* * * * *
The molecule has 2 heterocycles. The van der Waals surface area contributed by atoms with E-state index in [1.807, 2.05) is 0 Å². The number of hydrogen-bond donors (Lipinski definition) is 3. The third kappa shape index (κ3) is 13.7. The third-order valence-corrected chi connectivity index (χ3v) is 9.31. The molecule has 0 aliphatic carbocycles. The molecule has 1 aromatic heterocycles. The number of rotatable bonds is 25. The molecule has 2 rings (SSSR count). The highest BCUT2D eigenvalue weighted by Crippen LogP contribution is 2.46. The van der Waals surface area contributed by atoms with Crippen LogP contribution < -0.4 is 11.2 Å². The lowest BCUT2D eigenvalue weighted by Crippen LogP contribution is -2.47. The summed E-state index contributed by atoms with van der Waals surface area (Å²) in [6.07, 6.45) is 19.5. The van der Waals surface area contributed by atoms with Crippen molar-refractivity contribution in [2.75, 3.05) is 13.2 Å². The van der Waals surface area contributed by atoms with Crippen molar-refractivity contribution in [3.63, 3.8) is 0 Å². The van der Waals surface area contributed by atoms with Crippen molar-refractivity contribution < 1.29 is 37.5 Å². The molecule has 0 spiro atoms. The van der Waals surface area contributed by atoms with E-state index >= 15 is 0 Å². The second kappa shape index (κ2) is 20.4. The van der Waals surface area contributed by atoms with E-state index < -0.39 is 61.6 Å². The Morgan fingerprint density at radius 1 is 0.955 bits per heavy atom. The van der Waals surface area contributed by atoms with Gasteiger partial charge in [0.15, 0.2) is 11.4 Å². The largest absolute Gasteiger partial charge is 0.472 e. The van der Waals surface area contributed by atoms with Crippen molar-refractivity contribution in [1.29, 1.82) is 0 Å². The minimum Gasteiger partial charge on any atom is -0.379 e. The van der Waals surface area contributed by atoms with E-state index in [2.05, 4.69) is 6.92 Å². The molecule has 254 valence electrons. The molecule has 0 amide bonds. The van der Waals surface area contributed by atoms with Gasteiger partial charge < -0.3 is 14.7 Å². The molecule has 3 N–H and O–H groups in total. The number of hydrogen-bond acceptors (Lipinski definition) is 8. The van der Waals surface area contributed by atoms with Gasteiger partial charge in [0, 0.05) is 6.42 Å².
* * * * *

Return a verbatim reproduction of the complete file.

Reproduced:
The molecule has 2 heterocycles. The van der Waals surface area contributed by atoms with E-state index in [1.807, 2.05) is 0 Å². The number of hydrogen-bond donors (Lipinski definition) is 3. The third kappa shape index (κ3) is 13.7. The third-order valence-corrected chi connectivity index (χ3v) is 9.31. The molecule has 0 aliphatic carbocycles. The molecule has 1 aromatic heterocycles. The number of rotatable bonds is 25. The molecule has 2 rings (SSSR count). The highest BCUT2D eigenvalue weighted by Crippen LogP contribution is 2.46. The van der Waals surface area contributed by atoms with Crippen LogP contribution < -0.4 is 11.2 Å². The lowest BCUT2D eigenvalue weighted by Crippen LogP contribution is -2.47. The summed E-state index contributed by atoms with van der Waals surface area (Å²) in [6.07, 6.45) is 19.5. The van der Waals surface area contributed by atoms with Crippen molar-refractivity contribution in [2.75, 3.05) is 13.2 Å². The van der Waals surface area contributed by atoms with Crippen molar-refractivity contribution in [3.63, 3.8) is 0 Å². The van der Waals surface area contributed by atoms with Crippen molar-refractivity contribution < 1.29 is 37.5 Å². The molecule has 0 spiro atoms. The van der Waals surface area contributed by atoms with E-state index >= 15 is 0 Å². The second kappa shape index (κ2) is 20.4. The van der Waals surface area contributed by atoms with E-state index < -0.39 is 61.6 Å². The Morgan fingerprint density at radius 1 is 0.955 bits per heavy atom. The van der Waals surface area contributed by atoms with Gasteiger partial charge in [0.15, 0.2) is 11.4 Å². The largest absolute Gasteiger partial charge is 0.472 e. The van der Waals surface area contributed by atoms with Crippen molar-refractivity contribution in [1.29, 1.82) is 0 Å². The minimum Gasteiger partial charge on any atom is -0.379 e. The van der Waals surface area contributed by atoms with E-state index in [2.05, 4.69) is 6.92 Å². The molecule has 254 valence electrons. The molecule has 0 amide bonds. The van der Waals surface area contributed by atoms with Gasteiger partial charge < -0.3 is 14.7 Å². The molecule has 3 N–H and O–H groups in total. The number of hydrogen-bond acceptors (Lipinski definition) is 8. The van der Waals surface area contributed by atoms with Gasteiger partial charge in [0, 0.05) is 6.42 Å².